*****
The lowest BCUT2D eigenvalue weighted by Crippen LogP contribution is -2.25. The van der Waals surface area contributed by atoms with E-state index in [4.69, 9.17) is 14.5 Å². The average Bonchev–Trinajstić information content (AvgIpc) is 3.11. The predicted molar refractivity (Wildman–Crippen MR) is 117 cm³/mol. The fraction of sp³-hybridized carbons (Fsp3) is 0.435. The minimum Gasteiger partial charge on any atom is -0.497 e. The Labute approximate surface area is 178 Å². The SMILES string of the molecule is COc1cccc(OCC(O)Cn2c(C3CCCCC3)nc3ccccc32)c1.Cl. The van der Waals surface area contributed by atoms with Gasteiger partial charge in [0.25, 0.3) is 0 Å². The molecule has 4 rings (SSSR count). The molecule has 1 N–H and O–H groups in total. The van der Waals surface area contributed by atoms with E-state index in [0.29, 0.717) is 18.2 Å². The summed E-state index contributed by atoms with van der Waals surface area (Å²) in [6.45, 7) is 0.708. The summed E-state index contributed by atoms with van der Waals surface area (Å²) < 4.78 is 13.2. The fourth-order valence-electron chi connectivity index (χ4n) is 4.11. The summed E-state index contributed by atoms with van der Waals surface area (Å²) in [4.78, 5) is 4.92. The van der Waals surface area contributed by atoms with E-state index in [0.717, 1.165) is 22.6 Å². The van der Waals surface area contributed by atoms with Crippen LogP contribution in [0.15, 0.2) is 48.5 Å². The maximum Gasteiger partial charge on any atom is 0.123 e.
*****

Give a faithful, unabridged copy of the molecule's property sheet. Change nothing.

The lowest BCUT2D eigenvalue weighted by Crippen LogP contribution is -2.25. The van der Waals surface area contributed by atoms with E-state index in [4.69, 9.17) is 14.5 Å². The average Bonchev–Trinajstić information content (AvgIpc) is 3.11. The predicted molar refractivity (Wildman–Crippen MR) is 117 cm³/mol. The fraction of sp³-hybridized carbons (Fsp3) is 0.435. The minimum Gasteiger partial charge on any atom is -0.497 e. The Labute approximate surface area is 178 Å². The SMILES string of the molecule is COc1cccc(OCC(O)Cn2c(C3CCCCC3)nc3ccccc32)c1.Cl. The van der Waals surface area contributed by atoms with Gasteiger partial charge in [0.25, 0.3) is 0 Å². The molecule has 4 rings (SSSR count). The molecule has 1 N–H and O–H groups in total. The van der Waals surface area contributed by atoms with E-state index in [0.29, 0.717) is 18.2 Å². The summed E-state index contributed by atoms with van der Waals surface area (Å²) in [6.45, 7) is 0.708. The summed E-state index contributed by atoms with van der Waals surface area (Å²) < 4.78 is 13.2. The fourth-order valence-electron chi connectivity index (χ4n) is 4.11. The summed E-state index contributed by atoms with van der Waals surface area (Å²) in [4.78, 5) is 4.92. The van der Waals surface area contributed by atoms with E-state index in [0.717, 1.165) is 22.6 Å². The van der Waals surface area contributed by atoms with Crippen LogP contribution in [0.15, 0.2) is 48.5 Å². The maximum Gasteiger partial charge on any atom is 0.123 e.